As I thought about it, I began to think of people I know who are “settled” in their careers.  This year more than any other I have felt like a “grown-up” as I settle into my career, gained a mortgage, have been married for 4 years and the honeymoon is over (I mean this in the sense of now we know what for better or for worse means and in sickness and in health – even though I still get butterflies when I pick my husband up from work), no one knows what Jem and the Rockers were, and recently I was told that U2 is classic rock.  (I’m sorry what?)  This was a year when huge decisions were made for our family and I am choosing who I want to be.  Of course this comes with job choices, communities joined, and passions to pursue, but life always throws some curve balls in there and I’m learning every week what “pick your battles” means more and more.
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U2 Breaks Early Over the Horizon

It feels like Christmas in the music world right now. Radio stations, blogs, myspace pages, newspapers, and magazines are all chomping at the bit preparing for the official arrival of U2’s long awaited new album, No Line on the Horizon. Facebook statuses were a flutter early last week with fan opinions thanks to the full stream made available on U2’s myspace as well as various mp3 leaks…

… and the buzz keeps building.

So how good is No Line on the Horizon? While Rolling Stone gave it a rare impressive five star rating, some fans still say the verdict is out as they consider just how much change they can take from the iconic four piece.

Aided by long time producer, Brian Eno (tack Eno onto any project and it’s bound to sound better), No Line grooves and punches more than Atomic Bomb managing to balance that fine line between preserving an iconic sound and emerging with something fresh.  Adam Clayton’s bass lines are distinct, creative, and shine boldly among the other three members. The Edge plays a little with the fact that his once-scoffed-at textural style has become the pop norm copied by countless amateurs and professionals alike. He mimics himself on tracks like “I’ll Go Crazy if I Don’t Go Crazy Tonight” and “Moment of Surrender,” classic throwbacks to the days of Joshua Tree and Achtung Baby. Bono’s vocals are at their rawest, most honest, most powerful level on every emotion-driven track. After all, if any one is in a position to take risks it’s him.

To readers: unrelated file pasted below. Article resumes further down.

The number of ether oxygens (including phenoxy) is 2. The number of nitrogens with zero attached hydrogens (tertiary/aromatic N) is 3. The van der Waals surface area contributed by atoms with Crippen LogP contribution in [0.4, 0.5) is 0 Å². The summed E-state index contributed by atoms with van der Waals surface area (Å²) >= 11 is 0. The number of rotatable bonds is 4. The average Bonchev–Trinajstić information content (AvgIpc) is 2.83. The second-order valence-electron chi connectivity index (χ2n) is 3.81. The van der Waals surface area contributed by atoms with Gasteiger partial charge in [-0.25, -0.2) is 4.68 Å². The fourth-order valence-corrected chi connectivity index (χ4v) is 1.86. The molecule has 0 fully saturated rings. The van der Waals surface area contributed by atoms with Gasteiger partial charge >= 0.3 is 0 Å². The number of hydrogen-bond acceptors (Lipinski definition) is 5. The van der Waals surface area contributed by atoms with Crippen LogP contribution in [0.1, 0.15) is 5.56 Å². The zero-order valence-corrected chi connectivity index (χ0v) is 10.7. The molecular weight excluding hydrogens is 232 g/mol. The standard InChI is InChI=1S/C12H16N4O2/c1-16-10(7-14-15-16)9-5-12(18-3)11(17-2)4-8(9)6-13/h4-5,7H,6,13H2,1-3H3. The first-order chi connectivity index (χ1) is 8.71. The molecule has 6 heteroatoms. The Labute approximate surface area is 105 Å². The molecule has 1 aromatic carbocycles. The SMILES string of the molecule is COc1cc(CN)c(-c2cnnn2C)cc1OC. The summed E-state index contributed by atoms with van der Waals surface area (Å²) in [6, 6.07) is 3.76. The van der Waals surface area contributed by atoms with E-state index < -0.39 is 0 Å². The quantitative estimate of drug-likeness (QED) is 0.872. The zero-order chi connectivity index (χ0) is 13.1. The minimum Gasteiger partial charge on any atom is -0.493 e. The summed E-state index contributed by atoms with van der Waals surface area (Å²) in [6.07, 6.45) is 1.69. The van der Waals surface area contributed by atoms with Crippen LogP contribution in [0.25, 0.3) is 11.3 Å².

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GRAMMYS: Mama Power!

In an effort to combat audience indifference, the Grammys pulled out a vast array of stunts. Artists threw twists into the most basic songs possible. From Jay-Z riffing on Coldplay’s “Lost” to the USC Marching band backing Radiohead’s “15 Steps,” the Grammys begged for our attention. U2 urged us to “Get On Our Boots,” to dance our troubles away. Memphis natives Al Green and Justin Timberlake rallied for “Let’s Stay Together,” an ironic substitute for a bruised Rihanna allegedly battered by her boyfriend, Chris Brown. A fruity Katy Perry went all Carmen Miranda for her faux outrageous hit, “I Kissed a Girl.”  But Katy's desperate bid for attention paled in comparison to a very pregnant M.I.A. channeling Mama Power.   The avalanche of performers threatened to overwhelm the original reason for the season: the awards themselves.